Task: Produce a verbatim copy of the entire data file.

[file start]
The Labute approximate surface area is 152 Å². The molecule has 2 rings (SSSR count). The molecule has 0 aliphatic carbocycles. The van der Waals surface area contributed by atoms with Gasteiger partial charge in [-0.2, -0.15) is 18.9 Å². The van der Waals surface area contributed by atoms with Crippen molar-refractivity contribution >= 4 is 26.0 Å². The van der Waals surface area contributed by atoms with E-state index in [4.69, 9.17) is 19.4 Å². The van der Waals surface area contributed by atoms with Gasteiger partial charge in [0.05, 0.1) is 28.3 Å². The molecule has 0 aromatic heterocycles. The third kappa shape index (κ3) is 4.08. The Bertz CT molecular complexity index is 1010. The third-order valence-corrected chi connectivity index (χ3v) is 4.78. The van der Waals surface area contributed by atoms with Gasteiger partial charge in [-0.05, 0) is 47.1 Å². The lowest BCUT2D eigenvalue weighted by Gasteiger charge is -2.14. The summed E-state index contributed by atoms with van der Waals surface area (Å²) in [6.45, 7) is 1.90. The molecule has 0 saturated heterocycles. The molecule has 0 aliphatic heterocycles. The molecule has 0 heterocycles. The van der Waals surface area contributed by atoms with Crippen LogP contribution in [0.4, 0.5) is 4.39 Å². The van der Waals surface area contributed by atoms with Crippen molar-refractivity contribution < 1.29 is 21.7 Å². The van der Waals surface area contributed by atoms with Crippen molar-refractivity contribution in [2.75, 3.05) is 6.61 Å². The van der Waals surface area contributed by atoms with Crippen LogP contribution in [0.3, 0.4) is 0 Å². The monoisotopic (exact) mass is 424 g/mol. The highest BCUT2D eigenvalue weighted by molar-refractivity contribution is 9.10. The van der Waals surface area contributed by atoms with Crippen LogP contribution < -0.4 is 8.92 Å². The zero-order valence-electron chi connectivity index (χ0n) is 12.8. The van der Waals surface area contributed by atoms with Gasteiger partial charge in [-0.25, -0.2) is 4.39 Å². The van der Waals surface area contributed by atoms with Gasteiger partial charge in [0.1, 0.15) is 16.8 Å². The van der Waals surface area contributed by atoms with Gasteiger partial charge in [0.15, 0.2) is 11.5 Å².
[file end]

The Labute approximate surface area is 152 Å². The molecule has 2 rings (SSSR count). The molecule has 0 aliphatic carbocycles. The van der Waals surface area contributed by atoms with Gasteiger partial charge in [-0.2, -0.15) is 18.9 Å². The van der Waals surface area contributed by atoms with Crippen molar-refractivity contribution >= 4 is 26.0 Å². The van der Waals surface area contributed by atoms with E-state index in [4.69, 9.17) is 19.4 Å². The van der Waals surface area contributed by atoms with Gasteiger partial charge in [0.05, 0.1) is 28.3 Å². The molecule has 0 aromatic heterocycles. The third kappa shape index (κ3) is 4.08. The Bertz CT molecular complexity index is 1010. The third-order valence-corrected chi connectivity index (χ3v) is 4.78. The van der Waals surface area contributed by atoms with Gasteiger partial charge in [-0.05, 0) is 47.1 Å². The lowest BCUT2D eigenvalue weighted by Gasteiger charge is -2.14. The summed E-state index contributed by atoms with van der Waals surface area (Å²) in [6.45, 7) is 1.90. The molecule has 0 saturated heterocycles. The molecule has 0 aliphatic heterocycles. The molecule has 0 heterocycles. The van der Waals surface area contributed by atoms with Crippen LogP contribution in [0.4, 0.5) is 4.39 Å². The van der Waals surface area contributed by atoms with Crippen molar-refractivity contribution < 1.29 is 21.7 Å². The van der Waals surface area contributed by atoms with Crippen molar-refractivity contribution in [2.75, 3.05) is 6.61 Å². The van der Waals surface area contributed by atoms with Crippen LogP contribution in [0.3, 0.4) is 0 Å². The monoisotopic (exact) mass is 424 g/mol. The highest BCUT2D eigenvalue weighted by molar-refractivity contribution is 9.10. The van der Waals surface area contributed by atoms with Crippen LogP contribution < -0.4 is 8.92 Å². The zero-order valence-electron chi connectivity index (χ0n) is 12.8. The van der Waals surface area contributed by atoms with Gasteiger partial charge in [-0.25, -0.2) is 4.39 Å². The van der Waals surface area contributed by atoms with Gasteiger partial charge in [0.1, 0.15) is 16.8 Å². The van der Waals surface area contributed by atoms with Gasteiger partial charge in [0.15, 0.2) is 11.5 Å².